Moving Target: Keeping Up with the Web Gets Harder Every Year. in the Time It Took to Read That Last Sentence, Another 75 Pages Were Put Online. (2003 Curriculum Web Site Awards)

Article excerpt

So much energy has been devoted in recent years to connecting schools to the Internet, and keeping score of which are and the few that still aren't, that it is easy for districts to lose sight of the bigger picture. "For these connections to truly make a difference, teachers must be trained and students must have access to quality educational content," says John Bailey, director of the federal Department of Education's office of educational technology.

Equipping educators with up-to-date information is a huge task and a moving target. New material is added to the Web at the rate of 25 pages every second, according to Nancy Willard of the Responsible Netizen Institute. It would take 750 people working 24 hours a day seven days a week just to keep up with developments. "It is easy for educators to rely on a few familiar sites--usually those recommended by a nearby colleague--if they aren't aware that superior online curriculum models and applications exist," says Conrad Berdeen, principal of the Buffer School in Avon, Mass.


The Curriculum Web Site Awards were launched in 1998 to identify exemplary K-12 online curriculum material in every content area. The competition includes free and subscription-based sites. In the course of reviewing more than 800 education-related sites, the following trends are apparent:

* The best education sites continue to get better, and many online curriculum leaders have added new options and expanded into new areas. Last year the magazine established a Hall of Fame to recognize continuing superior achievement, and this year inducted six new honorees.

* Key companies extended their reach with acquisitions. For example, Plato Learning acquired Netschools and its Orion online curriculum product; Pearson Education added the resources of the Family Education Network; and Scantron acquired EdVision, developer of online assessment tools.

* There was continued growth in cooperative partnerships with developers of specialized online content. For example, signed a multi-year deal with Encyclopaedia Britannica to add the Britannica Concise Encyclopedia to its Homework Help site, and AOL@School established more than 30 partnerships with companies including Apex Learning, BoxerLearning and Riverdeep.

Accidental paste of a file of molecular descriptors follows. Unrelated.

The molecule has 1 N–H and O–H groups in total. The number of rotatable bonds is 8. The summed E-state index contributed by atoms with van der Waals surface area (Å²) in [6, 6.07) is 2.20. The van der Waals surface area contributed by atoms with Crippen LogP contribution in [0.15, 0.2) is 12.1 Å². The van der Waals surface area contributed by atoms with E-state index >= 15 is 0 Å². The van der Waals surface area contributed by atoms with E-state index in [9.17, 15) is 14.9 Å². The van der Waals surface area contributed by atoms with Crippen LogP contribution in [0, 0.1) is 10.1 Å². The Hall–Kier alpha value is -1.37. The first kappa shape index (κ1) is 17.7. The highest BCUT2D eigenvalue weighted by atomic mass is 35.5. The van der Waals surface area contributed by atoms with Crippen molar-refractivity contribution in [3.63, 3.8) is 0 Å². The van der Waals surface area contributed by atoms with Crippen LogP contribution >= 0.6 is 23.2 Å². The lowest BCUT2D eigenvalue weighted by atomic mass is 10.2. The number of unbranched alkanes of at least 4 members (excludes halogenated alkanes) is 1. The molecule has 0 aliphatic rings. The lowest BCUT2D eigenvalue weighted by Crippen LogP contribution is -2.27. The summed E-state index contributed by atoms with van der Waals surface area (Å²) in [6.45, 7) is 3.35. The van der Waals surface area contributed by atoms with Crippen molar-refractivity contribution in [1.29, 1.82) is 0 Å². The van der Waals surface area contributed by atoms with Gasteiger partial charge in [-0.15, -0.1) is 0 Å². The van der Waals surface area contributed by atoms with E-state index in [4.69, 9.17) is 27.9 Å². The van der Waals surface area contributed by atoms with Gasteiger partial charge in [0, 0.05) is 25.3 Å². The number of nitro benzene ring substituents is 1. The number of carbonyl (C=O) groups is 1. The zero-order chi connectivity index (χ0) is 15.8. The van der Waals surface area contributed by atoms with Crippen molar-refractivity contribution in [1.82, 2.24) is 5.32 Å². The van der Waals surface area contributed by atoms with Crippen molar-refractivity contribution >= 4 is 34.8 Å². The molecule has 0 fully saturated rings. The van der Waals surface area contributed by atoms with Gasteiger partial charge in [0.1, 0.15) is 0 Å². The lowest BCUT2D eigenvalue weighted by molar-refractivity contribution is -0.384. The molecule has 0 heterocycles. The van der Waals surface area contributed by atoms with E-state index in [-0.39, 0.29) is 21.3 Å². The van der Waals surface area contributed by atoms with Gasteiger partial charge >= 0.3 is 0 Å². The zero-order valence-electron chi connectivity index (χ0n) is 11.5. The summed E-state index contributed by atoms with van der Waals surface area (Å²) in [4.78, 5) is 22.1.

* Growing numbers of companies committed to delivering high-bandwidth multimedia content. AIMS Multimedia established as "a true video-on-demand system providing instant access to nearly 20,000 full video programs," says company President David Sherman.

* Most sites added features beyond curriculum products to attract potential users and contribute to the education community. "Through our new section called Educator Resources, we provide critical information about education technology, funding resources, best practices and research studies, and will continue to enhance this section," says Ileana Rowe, marketing manager of

* Increasing numbers of companies provide professional development options through their sites. "This coming year [we plan to] integrate online professional development content with our face-to-face staff development programs," says Pat Harrigan, CEO of Classroom Connect.

* Several companies now offer online projects that engage learners in longer-term activities.


American Memory

American Memory, maintained by the Library of Congress, is an online gateway to unique primary source materials that relate to the history and culture of the United States. The site offers seven million digital items including manuscripts, sheet music, photographs, films and sound recordings, that are organized in more than 100 collections, such as Civil War Photographs, History of the American West, and Voices from the Dustbowl. The searchable content areas include economics, geography, social sciences and technology. …